North Country pharmacists call on Hochul to sign law reining in medicine “middlemen”

Republican and Democratic lawmakers in Albany are calling on Governor Kathy Hochul to sign a legislative package aimed at protecting local pharmacies.

Three bills jointly referred to as the Pharmacy Rescue Package received nearly unanimous approval in both the State Assembly and Senate. Only a single senator, Republican Patrick Gallivan of Western New York, opposed the measure.

The legislation aims to reduce the cost of prescription drugs by regulating so-called pharmacy benefit managers. PBMs, as they are known, are essentially the middlemen between pharmacies that dispense prescriptions and the health insurance companies paying the bill.

Supporters say the legislation under consideration by Hochul would increase competition in the prescription drug market and shine a light on the PBMs’ profit margins.

Lawmakers like Democratic State Assemblyman Billy Jones of Chateaugay Lake say PBMs artificially increase the cost of prescriptions at the expense of both consumers and independent pharmacies that service them.

Jones said the problem is particularly acute in rural North Country communities that rely on small independent pharmacists.

“PBMs not only jeopardize this relationship by dictating which prescriptions health insurance companies will cover, but also threaten the very existence of these small independent pharmacies because they cannot afford the reimbursement prices set by PBMs,” Jones said in a written statement.

Steve Moore, a former president of the Pharmacists Society of the State of New York and owner of Condo Pharmacy in Plattsburgh, later appeared with Jones to support the legislative effort in Albany.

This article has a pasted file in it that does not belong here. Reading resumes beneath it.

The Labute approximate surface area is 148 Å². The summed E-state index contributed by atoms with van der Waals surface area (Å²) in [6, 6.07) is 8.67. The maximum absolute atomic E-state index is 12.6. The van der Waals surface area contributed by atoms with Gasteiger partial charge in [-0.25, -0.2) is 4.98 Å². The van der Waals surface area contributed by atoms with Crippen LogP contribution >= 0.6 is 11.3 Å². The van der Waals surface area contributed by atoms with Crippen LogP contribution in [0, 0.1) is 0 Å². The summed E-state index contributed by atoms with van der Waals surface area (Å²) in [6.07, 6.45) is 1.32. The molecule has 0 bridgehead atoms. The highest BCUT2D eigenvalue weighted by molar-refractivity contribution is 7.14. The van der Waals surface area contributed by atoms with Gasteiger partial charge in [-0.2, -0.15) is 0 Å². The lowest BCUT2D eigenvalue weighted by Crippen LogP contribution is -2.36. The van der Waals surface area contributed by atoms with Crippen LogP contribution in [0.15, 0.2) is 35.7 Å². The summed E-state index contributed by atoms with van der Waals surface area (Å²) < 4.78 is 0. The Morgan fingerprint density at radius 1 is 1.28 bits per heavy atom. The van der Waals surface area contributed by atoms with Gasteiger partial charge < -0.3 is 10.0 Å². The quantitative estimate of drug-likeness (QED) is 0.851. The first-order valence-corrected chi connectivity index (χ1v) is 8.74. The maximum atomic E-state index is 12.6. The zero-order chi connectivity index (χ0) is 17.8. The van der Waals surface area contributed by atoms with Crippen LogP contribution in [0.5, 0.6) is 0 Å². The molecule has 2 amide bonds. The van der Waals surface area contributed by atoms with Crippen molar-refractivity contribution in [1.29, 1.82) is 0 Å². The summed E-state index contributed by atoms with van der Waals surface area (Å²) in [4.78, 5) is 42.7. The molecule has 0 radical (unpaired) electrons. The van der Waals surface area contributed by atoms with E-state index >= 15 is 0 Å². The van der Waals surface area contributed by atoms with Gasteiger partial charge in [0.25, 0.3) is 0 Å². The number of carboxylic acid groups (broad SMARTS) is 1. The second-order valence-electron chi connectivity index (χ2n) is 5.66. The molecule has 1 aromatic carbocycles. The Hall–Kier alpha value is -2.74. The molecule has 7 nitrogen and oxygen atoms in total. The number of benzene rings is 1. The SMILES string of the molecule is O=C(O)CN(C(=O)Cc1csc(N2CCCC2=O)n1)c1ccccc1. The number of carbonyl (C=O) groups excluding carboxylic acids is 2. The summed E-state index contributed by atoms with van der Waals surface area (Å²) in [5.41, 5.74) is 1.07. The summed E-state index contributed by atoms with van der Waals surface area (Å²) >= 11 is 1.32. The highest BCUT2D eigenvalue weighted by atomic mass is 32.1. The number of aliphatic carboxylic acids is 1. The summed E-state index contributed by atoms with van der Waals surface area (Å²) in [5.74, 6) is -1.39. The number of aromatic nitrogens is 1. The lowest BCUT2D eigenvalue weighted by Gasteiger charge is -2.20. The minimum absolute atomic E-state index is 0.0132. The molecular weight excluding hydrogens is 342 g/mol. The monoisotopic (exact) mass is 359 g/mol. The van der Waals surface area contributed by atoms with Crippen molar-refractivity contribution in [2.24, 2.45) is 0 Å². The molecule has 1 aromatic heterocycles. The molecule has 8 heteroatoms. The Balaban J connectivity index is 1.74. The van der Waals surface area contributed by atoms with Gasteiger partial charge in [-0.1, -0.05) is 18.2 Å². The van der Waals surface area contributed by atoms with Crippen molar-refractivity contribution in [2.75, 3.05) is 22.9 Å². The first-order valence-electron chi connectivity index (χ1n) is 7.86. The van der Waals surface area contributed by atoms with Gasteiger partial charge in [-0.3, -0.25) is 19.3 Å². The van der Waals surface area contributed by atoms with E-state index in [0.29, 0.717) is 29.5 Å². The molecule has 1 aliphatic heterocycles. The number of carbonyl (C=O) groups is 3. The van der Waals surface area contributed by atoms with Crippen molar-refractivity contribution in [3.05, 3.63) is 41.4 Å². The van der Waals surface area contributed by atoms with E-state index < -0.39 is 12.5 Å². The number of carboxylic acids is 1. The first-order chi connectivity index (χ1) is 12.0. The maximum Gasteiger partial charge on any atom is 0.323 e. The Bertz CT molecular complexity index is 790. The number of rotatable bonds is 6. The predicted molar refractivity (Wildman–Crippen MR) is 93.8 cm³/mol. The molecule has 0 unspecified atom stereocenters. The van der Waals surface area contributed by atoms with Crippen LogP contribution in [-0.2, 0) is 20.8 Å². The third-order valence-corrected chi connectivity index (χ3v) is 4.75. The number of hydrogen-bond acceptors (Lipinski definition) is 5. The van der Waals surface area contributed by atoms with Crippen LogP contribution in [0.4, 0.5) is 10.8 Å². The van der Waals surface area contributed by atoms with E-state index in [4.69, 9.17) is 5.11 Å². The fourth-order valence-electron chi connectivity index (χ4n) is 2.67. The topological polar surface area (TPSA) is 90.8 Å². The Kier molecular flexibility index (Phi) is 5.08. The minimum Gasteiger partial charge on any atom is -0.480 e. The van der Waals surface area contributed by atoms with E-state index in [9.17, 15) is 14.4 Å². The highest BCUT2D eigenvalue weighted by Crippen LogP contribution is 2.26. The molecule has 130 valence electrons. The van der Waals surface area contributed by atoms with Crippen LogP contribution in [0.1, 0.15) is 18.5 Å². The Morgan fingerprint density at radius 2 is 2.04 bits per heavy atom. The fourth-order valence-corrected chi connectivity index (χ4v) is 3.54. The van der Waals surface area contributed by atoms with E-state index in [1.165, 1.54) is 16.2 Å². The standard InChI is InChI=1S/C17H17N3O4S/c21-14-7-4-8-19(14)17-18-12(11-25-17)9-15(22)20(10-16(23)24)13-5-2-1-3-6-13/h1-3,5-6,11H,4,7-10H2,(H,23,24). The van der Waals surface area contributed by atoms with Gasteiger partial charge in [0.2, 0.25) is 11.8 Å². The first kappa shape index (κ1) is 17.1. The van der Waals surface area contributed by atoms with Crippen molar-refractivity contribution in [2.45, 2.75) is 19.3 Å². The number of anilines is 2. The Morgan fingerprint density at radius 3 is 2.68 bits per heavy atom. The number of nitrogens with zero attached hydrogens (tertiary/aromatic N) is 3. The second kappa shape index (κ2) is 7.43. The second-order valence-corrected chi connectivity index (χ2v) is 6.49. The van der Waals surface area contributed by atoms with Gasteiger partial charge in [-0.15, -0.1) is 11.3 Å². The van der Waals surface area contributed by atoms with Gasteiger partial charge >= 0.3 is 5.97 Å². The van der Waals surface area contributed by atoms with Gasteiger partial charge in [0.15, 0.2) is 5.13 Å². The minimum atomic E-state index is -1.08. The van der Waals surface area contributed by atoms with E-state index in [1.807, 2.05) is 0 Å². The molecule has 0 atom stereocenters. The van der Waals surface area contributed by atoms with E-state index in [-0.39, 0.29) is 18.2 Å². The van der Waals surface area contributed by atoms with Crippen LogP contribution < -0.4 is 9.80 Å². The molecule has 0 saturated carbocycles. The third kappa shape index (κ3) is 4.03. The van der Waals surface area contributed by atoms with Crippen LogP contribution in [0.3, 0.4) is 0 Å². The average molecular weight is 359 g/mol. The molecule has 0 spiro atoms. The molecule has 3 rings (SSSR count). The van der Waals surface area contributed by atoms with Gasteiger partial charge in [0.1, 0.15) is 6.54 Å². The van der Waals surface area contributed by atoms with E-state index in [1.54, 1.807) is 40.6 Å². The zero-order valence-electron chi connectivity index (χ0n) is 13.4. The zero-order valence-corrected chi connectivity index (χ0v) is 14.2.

Moore said the PBM business model is based on “keeping drug prices high, reducing patient choice, ripping off taxpayers and putting neighborhood pharmacies out of business.”

Dan Bosley, who operates pharmacies in Keeseville and Rouses Point, went even further saying “pharmacy benefit managers are putting the lives of our patients in danger every day they remain unregulated.”

A press release from Jones’ office stated that opaque pricing schemes implemented by PBMs often result in small pharmacies selling prescriptions at a financial loss, with some forced to close.

A January 2019 survey of more than 500 independent pharmacies in the New York City area found that 99% were worried about the impact of PBM’s on their business.

The recently-passed legislation could also produce savings for the State of New York. The state’s Medicaid program costs more than $80 billion per year, roughly 38% of the total state budget. Prescription drugs are included in that spending.

In calling for Hochul to sign the bills, Republican Senator Joseph Griffo of Rome said the Pharmacy Rescue Package would help “address flaws in the state’s prescription drug distribution system and regulate pharmacy benefit managers.”

The governor has until Friday to sign the package into law.